We’ve been a part of the Ohio Music Teacher’s Association Ribbon Festival for two presidential terms. I can prove it with these links!
Julia played in her first Ribbon Festival the year President Obama took office. Lucy played in her first and (Julia played in her fifth) when he started his second term. It’s President Obama’s last year in the White House. I don’t know who our president will be next year, but I’m thinking a lot about that and also the fact that next year should hopefully, finally, be Phoebe’s first Ribbon Festival and maybe also Jackson’s.
This year, Lucy played Au Clair de la Lune, which is my favorite song from Book One.
Here’s what the judge said about it.
Beautiful singing tone! Your balance between the hands was very good and I can tell you’ve worked hard on that performance aspect. Remember to keep the wrists supported and up so you have greater control of your fingers and the piano keys. Be aware of your pinkies – can they be closer to the other fingers of your hand when when they’re not playing? Sometimes 5th fingers like to fly away, so inviting them to join in with the other fingers will help your hand work as a unit. It can take some time to get the 5th fingers to work with the others, so keep practicing. Review notes starting from each line so memory can be secure and comfortable. You really use your ear to listen to the sounds you are creating. Great job today! Thank you for playing.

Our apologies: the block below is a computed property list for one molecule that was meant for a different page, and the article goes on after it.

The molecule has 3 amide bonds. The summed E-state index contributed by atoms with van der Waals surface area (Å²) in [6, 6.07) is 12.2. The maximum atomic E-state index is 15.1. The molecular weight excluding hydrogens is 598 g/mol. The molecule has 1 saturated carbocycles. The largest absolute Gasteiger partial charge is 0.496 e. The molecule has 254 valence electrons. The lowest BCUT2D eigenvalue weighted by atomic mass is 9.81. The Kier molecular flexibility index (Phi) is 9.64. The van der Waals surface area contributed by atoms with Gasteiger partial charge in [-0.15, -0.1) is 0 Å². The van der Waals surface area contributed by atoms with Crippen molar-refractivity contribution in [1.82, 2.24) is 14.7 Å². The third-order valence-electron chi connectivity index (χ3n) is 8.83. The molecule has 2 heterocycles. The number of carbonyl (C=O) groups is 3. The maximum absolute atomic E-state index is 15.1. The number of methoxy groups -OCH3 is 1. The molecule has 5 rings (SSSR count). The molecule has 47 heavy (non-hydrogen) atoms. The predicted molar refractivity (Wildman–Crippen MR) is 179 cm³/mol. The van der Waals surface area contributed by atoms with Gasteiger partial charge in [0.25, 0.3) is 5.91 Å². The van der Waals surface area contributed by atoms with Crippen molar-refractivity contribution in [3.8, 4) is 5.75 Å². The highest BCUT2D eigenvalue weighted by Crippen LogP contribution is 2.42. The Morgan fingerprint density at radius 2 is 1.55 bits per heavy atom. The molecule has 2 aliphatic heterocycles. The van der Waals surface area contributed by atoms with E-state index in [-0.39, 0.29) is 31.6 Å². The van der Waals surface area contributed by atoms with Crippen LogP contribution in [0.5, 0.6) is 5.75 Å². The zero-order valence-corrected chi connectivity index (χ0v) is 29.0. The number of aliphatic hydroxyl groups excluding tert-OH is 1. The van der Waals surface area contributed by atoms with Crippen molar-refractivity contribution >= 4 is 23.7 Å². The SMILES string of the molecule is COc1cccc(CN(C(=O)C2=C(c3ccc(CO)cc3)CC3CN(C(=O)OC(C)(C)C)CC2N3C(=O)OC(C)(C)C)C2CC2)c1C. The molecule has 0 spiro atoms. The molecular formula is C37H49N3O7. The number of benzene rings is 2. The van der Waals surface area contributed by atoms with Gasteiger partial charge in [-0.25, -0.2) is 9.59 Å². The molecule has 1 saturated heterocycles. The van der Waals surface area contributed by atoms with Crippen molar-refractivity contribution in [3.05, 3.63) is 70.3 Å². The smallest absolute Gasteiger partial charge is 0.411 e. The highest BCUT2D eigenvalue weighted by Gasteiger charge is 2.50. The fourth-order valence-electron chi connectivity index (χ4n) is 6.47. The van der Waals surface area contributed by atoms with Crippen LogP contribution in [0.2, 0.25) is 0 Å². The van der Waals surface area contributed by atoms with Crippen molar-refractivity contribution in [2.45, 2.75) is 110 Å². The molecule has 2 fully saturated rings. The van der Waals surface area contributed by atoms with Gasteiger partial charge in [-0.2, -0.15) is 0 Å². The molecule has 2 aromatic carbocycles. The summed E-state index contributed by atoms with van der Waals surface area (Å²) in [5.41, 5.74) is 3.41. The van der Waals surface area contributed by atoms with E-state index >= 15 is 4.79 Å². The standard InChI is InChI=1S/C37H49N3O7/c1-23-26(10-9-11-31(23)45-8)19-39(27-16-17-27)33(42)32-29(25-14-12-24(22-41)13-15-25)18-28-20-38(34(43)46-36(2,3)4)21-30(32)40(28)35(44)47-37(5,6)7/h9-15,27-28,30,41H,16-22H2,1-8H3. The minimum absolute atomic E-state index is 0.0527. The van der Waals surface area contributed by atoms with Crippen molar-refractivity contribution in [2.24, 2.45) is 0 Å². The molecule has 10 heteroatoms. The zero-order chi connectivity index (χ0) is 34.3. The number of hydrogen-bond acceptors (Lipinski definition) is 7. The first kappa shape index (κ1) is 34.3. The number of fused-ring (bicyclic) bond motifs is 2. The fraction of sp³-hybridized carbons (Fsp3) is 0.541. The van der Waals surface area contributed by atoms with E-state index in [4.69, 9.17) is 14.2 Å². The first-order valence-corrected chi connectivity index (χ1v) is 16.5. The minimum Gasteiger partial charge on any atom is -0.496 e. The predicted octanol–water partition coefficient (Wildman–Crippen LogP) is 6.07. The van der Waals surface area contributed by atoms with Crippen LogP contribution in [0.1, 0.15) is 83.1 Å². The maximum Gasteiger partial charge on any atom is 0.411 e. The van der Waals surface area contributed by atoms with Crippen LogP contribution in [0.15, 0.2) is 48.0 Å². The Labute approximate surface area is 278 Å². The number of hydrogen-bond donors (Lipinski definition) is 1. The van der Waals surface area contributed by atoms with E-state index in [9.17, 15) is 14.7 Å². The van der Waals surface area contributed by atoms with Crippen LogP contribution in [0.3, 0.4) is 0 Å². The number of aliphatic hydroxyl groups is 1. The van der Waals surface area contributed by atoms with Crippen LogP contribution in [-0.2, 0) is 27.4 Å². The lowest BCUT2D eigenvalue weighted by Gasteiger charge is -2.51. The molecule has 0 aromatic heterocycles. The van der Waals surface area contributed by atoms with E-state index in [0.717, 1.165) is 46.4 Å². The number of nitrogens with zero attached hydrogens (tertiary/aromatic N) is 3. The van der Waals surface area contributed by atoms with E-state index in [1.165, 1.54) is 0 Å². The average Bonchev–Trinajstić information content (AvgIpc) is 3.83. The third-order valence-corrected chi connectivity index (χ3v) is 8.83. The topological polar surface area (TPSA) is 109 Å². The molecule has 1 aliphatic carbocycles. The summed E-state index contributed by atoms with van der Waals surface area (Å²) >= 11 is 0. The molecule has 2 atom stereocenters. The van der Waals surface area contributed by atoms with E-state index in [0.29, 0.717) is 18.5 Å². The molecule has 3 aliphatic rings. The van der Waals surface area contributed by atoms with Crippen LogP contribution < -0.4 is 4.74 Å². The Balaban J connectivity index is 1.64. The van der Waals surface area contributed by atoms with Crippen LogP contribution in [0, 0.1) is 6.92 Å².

Julia played the Vivace movement of Clementi’s Sonatina in C Major, Op 36, No. 1 from Book Three.
(The shaky camera work and the scream at the end of the video were courtesy of Jackson. The abrupt cutoff marks the moment I’d HAD ENOUGH!)
This is what her judge said.
– Very clean playing and a steady rhythm.
– Like your touch and sound very much
– Nice expression
– Try to be more flexible with your wrists – may make it easier to play the scales
– Well done and keep up the good work!
I was proud of the girls and so was their teacher who – for the first time – was not Mr. Palmer. After 36 years of teaching, Mr. Palmer closed his studio and retired last August.
He taught us so much and the impact he’s had on our lives is immense. And we’re just one of so many families that feel the same way. I am thankful for Mr. Palmer. He is an exceptional teacher and an extraordinary man. We miss seeing him every week.
He’ll be a part of who we are forever.